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After winning key right, gays press for more from military

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With the official end of the U.S. military's ban two weeks away, gay-rights activists are pressing the Pentagon for more than just the right to serve openly.

An underground group of gay personnel says it has won permission from at least two military branches to let it distribute its magazine, Outserve, on bases.

In addition, the Servicemembers Legal Defense Network, which led a long fight in Washington to repeal the ban, has written to Defense Secretary Leon E. Panetta urging him to extend military housing and other benefits to the same-sex spouses of personnel.

"Provisions in the Defense of Marriage Act and other laws prohibit the Department of Defense from extending certain benefits, such as housing and transportation allowances, to same-sex partners," said Pentagon spokesman George Little.

"But a same-sex partner can be designated a beneficiary, for example, for life insurance. The department continues to examine benefits to determine any that may be changed to allow the service member the discretion to designate persons of their choosing as beneficiaries."

At this point, the military does not plan to recognize same-sex marriages, citing the act signed into law by President Clinton that defines marriage as a union between one man and one woman.

Under the Obama administration, the Justice Department this year decided not to defend the law against court challenges, but the Pentagon says it plans to follow the Defense of Marriage Act.

Aubrey Sarvis, director of the Servicemembers Legal Defense Network, said in his group's August letter to Mr. Panetta that "we fully understand" that the Defense of Marriage Act prevents him from extending all benefits offered to married heterosexuals.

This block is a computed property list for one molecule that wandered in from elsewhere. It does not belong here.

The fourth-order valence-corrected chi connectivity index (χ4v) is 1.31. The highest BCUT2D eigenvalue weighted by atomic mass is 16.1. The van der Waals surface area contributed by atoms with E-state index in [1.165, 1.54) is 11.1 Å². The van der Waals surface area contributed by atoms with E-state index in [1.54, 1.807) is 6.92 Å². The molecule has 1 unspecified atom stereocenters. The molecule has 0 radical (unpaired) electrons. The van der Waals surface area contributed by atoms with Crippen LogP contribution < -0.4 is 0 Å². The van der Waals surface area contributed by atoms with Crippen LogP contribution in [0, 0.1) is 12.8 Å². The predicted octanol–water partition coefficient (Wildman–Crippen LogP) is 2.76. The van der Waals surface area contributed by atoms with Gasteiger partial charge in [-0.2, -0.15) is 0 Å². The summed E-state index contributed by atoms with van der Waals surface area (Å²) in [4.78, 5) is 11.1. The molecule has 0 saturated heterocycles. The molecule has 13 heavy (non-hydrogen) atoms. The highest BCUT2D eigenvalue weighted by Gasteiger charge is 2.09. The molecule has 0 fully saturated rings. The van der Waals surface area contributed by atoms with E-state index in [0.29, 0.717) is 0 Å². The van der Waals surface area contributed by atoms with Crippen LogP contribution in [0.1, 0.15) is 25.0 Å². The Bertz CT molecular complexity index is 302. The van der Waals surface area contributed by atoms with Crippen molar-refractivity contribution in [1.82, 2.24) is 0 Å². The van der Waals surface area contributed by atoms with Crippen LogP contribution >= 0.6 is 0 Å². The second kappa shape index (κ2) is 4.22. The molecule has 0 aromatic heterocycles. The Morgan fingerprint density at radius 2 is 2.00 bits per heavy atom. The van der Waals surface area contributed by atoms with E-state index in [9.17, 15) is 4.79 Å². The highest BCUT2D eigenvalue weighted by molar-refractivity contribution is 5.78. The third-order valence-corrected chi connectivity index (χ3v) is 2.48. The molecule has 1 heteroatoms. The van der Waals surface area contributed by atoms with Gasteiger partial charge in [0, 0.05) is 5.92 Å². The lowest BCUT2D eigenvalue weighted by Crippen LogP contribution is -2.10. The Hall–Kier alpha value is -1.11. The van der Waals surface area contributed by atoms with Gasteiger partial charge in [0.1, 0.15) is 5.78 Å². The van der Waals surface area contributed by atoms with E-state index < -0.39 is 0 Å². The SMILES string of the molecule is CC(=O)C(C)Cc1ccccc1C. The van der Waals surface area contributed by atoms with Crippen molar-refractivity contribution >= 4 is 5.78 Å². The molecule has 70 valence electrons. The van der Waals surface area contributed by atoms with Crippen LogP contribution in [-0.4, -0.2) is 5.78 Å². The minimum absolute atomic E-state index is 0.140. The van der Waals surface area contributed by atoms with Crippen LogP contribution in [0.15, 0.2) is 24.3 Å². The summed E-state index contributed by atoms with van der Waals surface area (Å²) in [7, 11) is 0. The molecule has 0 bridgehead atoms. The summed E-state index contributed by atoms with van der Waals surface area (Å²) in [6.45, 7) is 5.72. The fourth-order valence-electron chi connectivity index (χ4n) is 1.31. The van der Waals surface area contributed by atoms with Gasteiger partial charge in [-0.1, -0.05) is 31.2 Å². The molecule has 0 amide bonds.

However, Mr. Sarvis identified 11 benefits that he says the law permits if regulations are changed, including military family housing, access to commissaries and exchanges, marriage and family counseling, legal aid and joint duty assignments.

He also is seeking a change in the rules for courts-martial so that gays cannot be compelled to testify against their spouses, the same right heterosexual couples have.

Mr. Sarvis also wants the military to issue ID cards to gay spouses so they may enter military bases without their military spouses as escorts.

"An ID would also allow the same-sex spouse to bring dependent children on base without being accompanied by the service member," he wrote. "The ability to bring a child to on-base services such as health care facilities is essential."

On another front, the advocacy group wants the Defense Department to add the words "sexual orientation" to nondiscrimination rules and to draft regulations to ensure that homosexuals "will be treated with respect and dignity."

"Similar commitments to other groups of Americans are reflected in such documents," Mr. Sarvis wrote. "The same commitments should be made to gay and lesbian service members."

Meanwhile, Outserve, an underground association of gay service members, plans a summit in Las Vegas next month to discuss their new freedom and what they want from the military.

Its director, a closeted Air Force officer, told The Washington Times that he wants the military to target gays for recruitment as it does blacks, Hispanics and women, and have military representatives attend gay pride events.

The Pentagon has said it does not plan to track the number of gays in the ranks, as it does other minorities.

Outserve said it has won permission from the Air Force and Army to distribute Outserve magazine at base exchanges. It plans a special edition on Sept. 20, the day the ban officially ends, with 100 pictures and biographies of Outserve members.

"This marks an incredible time in the history of our military," said "J.D. Smith," an alias for the group's director. "Gay, lesbian, and bisexual service members once had to conceal their true identities. By featuring their pictures and their stories, we are signaling that time has passed. It is time for these military members to be honored for their extraordinary commitment and sacrifice in defense of our country."

Mr. Obama signed a repeal of "don't ask, don't tell" legislation in December. Since then, the Pentagon has been indoctrinating troops on how the repeal will work, and Mr. Panetta has certified that open gays will not harm military readiness.

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